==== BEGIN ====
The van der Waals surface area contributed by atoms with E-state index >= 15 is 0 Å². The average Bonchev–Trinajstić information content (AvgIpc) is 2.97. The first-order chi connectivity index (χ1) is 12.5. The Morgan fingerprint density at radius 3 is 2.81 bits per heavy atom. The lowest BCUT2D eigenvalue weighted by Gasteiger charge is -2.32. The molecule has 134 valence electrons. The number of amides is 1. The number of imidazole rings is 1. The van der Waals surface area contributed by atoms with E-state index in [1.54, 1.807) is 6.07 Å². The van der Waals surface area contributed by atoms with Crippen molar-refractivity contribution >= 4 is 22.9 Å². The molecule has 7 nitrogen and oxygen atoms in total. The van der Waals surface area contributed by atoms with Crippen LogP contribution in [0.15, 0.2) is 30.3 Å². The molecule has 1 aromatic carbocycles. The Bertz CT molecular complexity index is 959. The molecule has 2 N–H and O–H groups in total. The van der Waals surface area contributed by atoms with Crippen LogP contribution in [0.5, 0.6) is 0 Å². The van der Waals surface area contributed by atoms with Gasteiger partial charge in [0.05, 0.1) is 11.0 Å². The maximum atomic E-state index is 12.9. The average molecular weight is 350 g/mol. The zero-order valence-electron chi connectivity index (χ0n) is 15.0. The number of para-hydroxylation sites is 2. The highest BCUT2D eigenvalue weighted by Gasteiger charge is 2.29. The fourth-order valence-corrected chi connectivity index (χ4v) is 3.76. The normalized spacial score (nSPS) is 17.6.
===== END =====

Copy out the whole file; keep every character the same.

The van der Waals surface area contributed by atoms with E-state index >= 15 is 0 Å². The average Bonchev–Trinajstić information content (AvgIpc) is 2.97. The first-order chi connectivity index (χ1) is 12.5. The Morgan fingerprint density at radius 3 is 2.81 bits per heavy atom. The lowest BCUT2D eigenvalue weighted by Gasteiger charge is -2.32. The molecule has 134 valence electrons. The number of amides is 1. The number of imidazole rings is 1. The van der Waals surface area contributed by atoms with E-state index in [1.54, 1.807) is 6.07 Å². The van der Waals surface area contributed by atoms with Crippen molar-refractivity contribution >= 4 is 22.9 Å². The molecule has 7 nitrogen and oxygen atoms in total. The van der Waals surface area contributed by atoms with Crippen LogP contribution in [0.15, 0.2) is 30.3 Å². The molecule has 1 aromatic carbocycles. The Bertz CT molecular complexity index is 959. The molecule has 2 N–H and O–H groups in total. The van der Waals surface area contributed by atoms with Crippen LogP contribution in [0.5, 0.6) is 0 Å². The van der Waals surface area contributed by atoms with Gasteiger partial charge in [0.05, 0.1) is 11.0 Å². The maximum atomic E-state index is 12.9. The average molecular weight is 350 g/mol. The zero-order valence-electron chi connectivity index (χ0n) is 15.0. The number of para-hydroxylation sites is 2. The highest BCUT2D eigenvalue weighted by Gasteiger charge is 2.29. The fourth-order valence-corrected chi connectivity index (χ4v) is 3.76. The normalized spacial score (nSPS) is 17.6.